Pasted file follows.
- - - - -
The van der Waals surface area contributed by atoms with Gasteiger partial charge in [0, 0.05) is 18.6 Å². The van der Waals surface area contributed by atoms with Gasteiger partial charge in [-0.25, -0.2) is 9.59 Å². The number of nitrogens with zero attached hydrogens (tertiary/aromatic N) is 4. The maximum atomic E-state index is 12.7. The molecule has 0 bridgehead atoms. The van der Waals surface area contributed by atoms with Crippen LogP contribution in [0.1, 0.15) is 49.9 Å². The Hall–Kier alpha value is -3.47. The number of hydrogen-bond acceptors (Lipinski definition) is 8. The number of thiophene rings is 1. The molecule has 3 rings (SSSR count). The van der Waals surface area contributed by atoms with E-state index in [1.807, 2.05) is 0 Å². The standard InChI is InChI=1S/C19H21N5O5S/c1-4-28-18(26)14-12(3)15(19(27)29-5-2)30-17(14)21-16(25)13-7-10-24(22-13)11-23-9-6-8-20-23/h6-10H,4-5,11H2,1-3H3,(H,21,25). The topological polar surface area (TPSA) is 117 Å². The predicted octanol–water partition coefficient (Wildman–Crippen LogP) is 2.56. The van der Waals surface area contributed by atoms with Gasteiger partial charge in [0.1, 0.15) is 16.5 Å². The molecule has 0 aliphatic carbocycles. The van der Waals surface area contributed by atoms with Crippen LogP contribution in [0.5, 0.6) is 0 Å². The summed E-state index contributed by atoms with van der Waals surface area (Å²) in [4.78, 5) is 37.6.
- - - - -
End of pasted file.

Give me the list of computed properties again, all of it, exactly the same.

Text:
The van der Waals surface area contributed by atoms with Gasteiger partial charge in [0, 0.05) is 18.6 Å². The van der Waals surface area contributed by atoms with Gasteiger partial charge in [-0.25, -0.2) is 9.59 Å². The number of nitrogens with zero attached hydrogens (tertiary/aromatic N) is 4. The maximum atomic E-state index is 12.7. The molecule has 0 bridgehead atoms. The van der Waals surface area contributed by atoms with Crippen LogP contribution in [0.1, 0.15) is 49.9 Å². The Hall–Kier alpha value is -3.47. The number of hydrogen-bond acceptors (Lipinski definition) is 8. The number of thiophene rings is 1. The molecule has 3 rings (SSSR count). The van der Waals surface area contributed by atoms with E-state index in [1.807, 2.05) is 0 Å². The standard InChI is InChI=1S/C19H21N5O5S/c1-4-28-18(26)14-12(3)15(19(27)29-5-2)30-17(14)21-16(25)13-7-10-24(22-13)11-23-9-6-8-20-23/h6-10H,4-5,11H2,1-3H3,(H,21,25). The topological polar surface area (TPSA) is 117 Å². The predicted octanol–water partition coefficient (Wildman–Crippen LogP) is 2.56. The van der Waals surface area contributed by atoms with Gasteiger partial charge in [0.1, 0.15) is 16.5 Å². The molecule has 0 aliphatic carbocycles. The van der Waals surface area contributed by atoms with Crippen LogP contribution in [0.5, 0.6) is 0 Å². The summed E-state index contributed by atoms with van der Waals surface area (Å²) in [4.78, 5) is 37.6.